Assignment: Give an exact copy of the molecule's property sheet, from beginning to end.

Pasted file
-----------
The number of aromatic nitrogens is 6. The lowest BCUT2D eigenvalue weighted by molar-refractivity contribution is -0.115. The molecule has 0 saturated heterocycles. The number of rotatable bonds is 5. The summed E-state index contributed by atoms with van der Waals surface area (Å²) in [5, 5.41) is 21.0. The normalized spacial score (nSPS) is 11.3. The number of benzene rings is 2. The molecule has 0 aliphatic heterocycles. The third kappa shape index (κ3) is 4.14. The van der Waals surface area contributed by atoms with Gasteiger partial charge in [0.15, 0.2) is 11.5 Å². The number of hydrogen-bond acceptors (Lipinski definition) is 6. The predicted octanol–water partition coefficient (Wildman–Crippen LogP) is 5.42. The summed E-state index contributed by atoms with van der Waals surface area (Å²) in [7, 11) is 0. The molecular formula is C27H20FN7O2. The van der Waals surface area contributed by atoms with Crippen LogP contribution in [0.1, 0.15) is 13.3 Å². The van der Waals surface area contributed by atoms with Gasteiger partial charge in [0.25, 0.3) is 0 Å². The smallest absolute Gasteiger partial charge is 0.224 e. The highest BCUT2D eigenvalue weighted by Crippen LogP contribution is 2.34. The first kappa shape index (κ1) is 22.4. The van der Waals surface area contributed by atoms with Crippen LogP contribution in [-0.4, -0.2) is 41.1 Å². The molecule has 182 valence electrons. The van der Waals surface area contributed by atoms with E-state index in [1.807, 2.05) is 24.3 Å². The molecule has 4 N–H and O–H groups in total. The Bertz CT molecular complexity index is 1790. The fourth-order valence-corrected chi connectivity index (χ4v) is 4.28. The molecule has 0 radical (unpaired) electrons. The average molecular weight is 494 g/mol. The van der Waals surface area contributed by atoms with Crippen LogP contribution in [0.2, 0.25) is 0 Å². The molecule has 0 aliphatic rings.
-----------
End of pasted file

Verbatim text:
The number of aromatic nitrogens is 6. The lowest BCUT2D eigenvalue weighted by molar-refractivity contribution is -0.115. The molecule has 0 saturated heterocycles. The number of rotatable bonds is 5. The summed E-state index contributed by atoms with van der Waals surface area (Å²) in [5, 5.41) is 21.0. The normalized spacial score (nSPS) is 11.3. The number of benzene rings is 2. The molecule has 0 aliphatic heterocycles. The third kappa shape index (κ3) is 4.14. The van der Waals surface area contributed by atoms with Gasteiger partial charge in [0.15, 0.2) is 11.5 Å². The number of hydrogen-bond acceptors (Lipinski definition) is 6. The predicted octanol–water partition coefficient (Wildman–Crippen LogP) is 5.42. The summed E-state index contributed by atoms with van der Waals surface area (Å²) in [7, 11) is 0. The molecular formula is C27H20FN7O2. The van der Waals surface area contributed by atoms with Crippen LogP contribution in [0.1, 0.15) is 13.3 Å². The van der Waals surface area contributed by atoms with Gasteiger partial charge in [0.25, 0.3) is 0 Å². The smallest absolute Gasteiger partial charge is 0.224 e. The highest BCUT2D eigenvalue weighted by Crippen LogP contribution is 2.34. The first kappa shape index (κ1) is 22.4. The van der Waals surface area contributed by atoms with Crippen LogP contribution in [-0.4, -0.2) is 41.1 Å². The molecule has 182 valence electrons. The van der Waals surface area contributed by atoms with E-state index in [1.807, 2.05) is 24.3 Å². The molecule has 4 N–H and O–H groups in total. The Bertz CT molecular complexity index is 1790. The fourth-order valence-corrected chi connectivity index (χ4v) is 4.28. The molecule has 0 radical (unpaired) electrons. The average molecular weight is 494 g/mol. The van der Waals surface area contributed by atoms with Crippen LogP contribution in [0.2, 0.25) is 0 Å². The molecule has 0 aliphatic rings.